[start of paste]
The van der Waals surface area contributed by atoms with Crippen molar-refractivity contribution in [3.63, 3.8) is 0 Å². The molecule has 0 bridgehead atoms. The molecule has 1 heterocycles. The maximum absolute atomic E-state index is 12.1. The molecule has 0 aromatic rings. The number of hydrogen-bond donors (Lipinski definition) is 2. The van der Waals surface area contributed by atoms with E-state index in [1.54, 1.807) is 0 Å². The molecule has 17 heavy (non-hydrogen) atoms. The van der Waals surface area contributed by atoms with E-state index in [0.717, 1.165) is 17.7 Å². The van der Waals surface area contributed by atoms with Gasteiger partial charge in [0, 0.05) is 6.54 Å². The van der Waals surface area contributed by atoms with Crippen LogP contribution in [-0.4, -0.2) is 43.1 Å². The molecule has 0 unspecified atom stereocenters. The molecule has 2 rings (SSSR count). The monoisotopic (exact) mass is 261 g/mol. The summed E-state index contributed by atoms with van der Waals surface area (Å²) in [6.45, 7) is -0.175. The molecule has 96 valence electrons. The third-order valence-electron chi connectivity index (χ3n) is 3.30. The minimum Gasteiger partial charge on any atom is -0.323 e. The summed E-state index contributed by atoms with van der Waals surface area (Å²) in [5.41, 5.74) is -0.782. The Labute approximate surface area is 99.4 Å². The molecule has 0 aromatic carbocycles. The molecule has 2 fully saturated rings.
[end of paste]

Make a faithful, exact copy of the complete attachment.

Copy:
The van der Waals surface area contributed by atoms with Crippen molar-refractivity contribution in [3.63, 3.8) is 0 Å². The molecule has 0 bridgehead atoms. The molecule has 1 heterocycles. The maximum absolute atomic E-state index is 12.1. The molecule has 0 aromatic rings. The number of hydrogen-bond donors (Lipinski definition) is 2. The van der Waals surface area contributed by atoms with E-state index in [1.54, 1.807) is 0 Å². The molecule has 17 heavy (non-hydrogen) atoms. The van der Waals surface area contributed by atoms with E-state index in [0.717, 1.165) is 17.7 Å². The van der Waals surface area contributed by atoms with Gasteiger partial charge in [0, 0.05) is 6.54 Å². The van der Waals surface area contributed by atoms with Crippen LogP contribution in [-0.4, -0.2) is 43.1 Å². The molecule has 0 unspecified atom stereocenters. The molecule has 2 rings (SSSR count). The monoisotopic (exact) mass is 261 g/mol. The summed E-state index contributed by atoms with van der Waals surface area (Å²) in [6.45, 7) is -0.175. The molecule has 96 valence electrons. The third-order valence-electron chi connectivity index (χ3n) is 3.30. The minimum Gasteiger partial charge on any atom is -0.323 e. The summed E-state index contributed by atoms with van der Waals surface area (Å²) in [5.41, 5.74) is -0.782. The Labute approximate surface area is 99.4 Å². The molecule has 0 aromatic carbocycles. The molecule has 2 fully saturated rings.